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MANNION & MANNION, INC. v. MENDEZ.
After Jesus Mendez was injured in an accident while riding his motorcycle, he sued the driver of the car that struck him, Loren Blunkall, and Blunkall's employer, Mannion & Mannion, Inc. (M&M), asserting vicarious liability claims against M&M. The trial court denied M&M's motion for summary judgment, and certified the order for immediate appeal. This Court granted the interlocutory appeal, and this appeal followed. Because we conclude that there were no genuine issues of material fact with respect to whether Blunkall was acting in the scope of his employment with M&M at the time of the accident, the trial court erred in denying summary judgment. We therefore reverse the trial court's order.
In order to prevail on a motion for summary judgment under OCGA § 9-11-56, [M&M], as the moving party, must show that there exists no genuine issue of material fact, and that the undisputed facts, viewed in the light most favorable to the nonmoving party, demand judgment as a matter of law. Moreover, on appeal from the denial or grant of summary judgment the appellate court is to conduct a de novo review of the evidence to determine whether there exists a genuine issue of material fact, and whether the undisputed facts, viewed in the light most favorable to the nonmoving party, warrant judgment as a matter of law.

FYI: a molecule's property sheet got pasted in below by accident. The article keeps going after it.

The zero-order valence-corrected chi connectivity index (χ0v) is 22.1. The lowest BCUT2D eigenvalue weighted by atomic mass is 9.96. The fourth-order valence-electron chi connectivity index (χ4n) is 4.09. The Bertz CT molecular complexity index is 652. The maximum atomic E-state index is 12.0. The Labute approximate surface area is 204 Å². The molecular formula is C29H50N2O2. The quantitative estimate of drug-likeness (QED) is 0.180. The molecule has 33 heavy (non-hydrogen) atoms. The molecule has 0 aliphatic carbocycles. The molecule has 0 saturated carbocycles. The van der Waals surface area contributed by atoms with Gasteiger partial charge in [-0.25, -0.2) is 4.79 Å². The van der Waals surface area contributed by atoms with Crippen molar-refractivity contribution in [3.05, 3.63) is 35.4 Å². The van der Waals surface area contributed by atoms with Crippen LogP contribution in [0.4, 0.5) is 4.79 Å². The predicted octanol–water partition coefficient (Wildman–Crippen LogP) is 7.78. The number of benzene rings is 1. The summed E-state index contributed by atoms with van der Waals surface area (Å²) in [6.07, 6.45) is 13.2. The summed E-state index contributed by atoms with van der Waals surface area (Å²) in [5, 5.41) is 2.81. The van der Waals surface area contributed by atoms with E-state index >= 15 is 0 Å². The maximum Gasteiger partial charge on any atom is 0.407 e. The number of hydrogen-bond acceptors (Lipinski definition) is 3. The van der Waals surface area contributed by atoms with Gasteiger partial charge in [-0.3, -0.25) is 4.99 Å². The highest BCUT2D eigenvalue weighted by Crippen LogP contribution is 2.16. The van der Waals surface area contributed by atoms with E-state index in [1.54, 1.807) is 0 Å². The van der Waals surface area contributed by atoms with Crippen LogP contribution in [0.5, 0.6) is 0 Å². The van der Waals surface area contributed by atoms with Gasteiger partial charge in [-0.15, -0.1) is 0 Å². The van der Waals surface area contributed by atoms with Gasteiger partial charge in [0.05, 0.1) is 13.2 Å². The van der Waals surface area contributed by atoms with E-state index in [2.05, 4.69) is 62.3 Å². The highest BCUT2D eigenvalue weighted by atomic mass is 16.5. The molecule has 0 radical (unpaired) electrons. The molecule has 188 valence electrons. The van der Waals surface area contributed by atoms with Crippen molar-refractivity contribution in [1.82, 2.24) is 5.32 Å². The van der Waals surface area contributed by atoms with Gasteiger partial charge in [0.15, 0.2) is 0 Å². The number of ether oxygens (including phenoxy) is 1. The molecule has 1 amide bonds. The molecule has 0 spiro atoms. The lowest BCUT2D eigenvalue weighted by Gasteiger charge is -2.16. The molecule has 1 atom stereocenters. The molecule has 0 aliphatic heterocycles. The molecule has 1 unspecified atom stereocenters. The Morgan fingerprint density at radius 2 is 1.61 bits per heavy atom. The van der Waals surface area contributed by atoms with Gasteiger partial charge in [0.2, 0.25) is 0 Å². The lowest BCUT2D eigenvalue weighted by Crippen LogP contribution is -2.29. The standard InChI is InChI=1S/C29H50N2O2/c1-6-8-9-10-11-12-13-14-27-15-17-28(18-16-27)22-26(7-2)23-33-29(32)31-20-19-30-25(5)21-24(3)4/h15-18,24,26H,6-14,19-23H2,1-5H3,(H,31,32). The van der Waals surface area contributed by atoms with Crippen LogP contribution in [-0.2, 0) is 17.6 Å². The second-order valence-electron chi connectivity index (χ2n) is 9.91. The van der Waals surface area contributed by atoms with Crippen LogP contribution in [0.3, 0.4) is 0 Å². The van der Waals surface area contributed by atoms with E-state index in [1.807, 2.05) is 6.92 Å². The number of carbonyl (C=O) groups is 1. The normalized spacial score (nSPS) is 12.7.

(Citation and punctuation omitted.) In/Ex Systems v. Masud, 352 Ga. App. 722, 723 (2), 835 S.E.2d 799 (2019). Additionally, we look to the
well-established rules governing circumstantial and direct evidence on summary judgment. Circumstantial evidence can be described as evidence which does not constitute direct proof with regard to the issue of fact or the hypothesis sought to be proven by the evidence; rather, circumstantial evidence constitutes proof of other facts consistent with the hypothesis claimed. Generally, in passing upon a motion for summary judgment, a finding of fact which may be inferred but is not demanded by circumstantial evidence has no probative value against positive and uncontradicted evidence that no such fact exists. ․ Circumstantial evidence ․ may be sufficient for a plaintiff's claim to survive summary judgment, if other theories are shown to be less probable. There is no requirement that other theories be conclusively excluded.
(Citations, punctuation, and emphasis omitted.) Patterson v. Kevon, LLC, 304 Ga. 232, 236, 818 S.E.2d 575 (2018).
So viewed, the evidence shows that, in March 2016, Blunkall worked for M&M as a mechanic. Blunkall was an hourly employee with no set lunch period, and he often went to lunch with a co-worker who lived across the street from M&M's lot. Before he would leave for lunch, he would tell the other employees working in the office that he and his co-worker were headed to lunch. Although M&M had a time clock, Blunkall did not always clock in and out for lunch.
On the day of the accident, other M&M employees heard Blunkall say he was leaving for lunch. As he left M&M's lot to go to lunch with his co-worker, and pulled into the intersection, Blunkall struck Mendez's motorcycle, knocking Mendez off the bike and injuring him.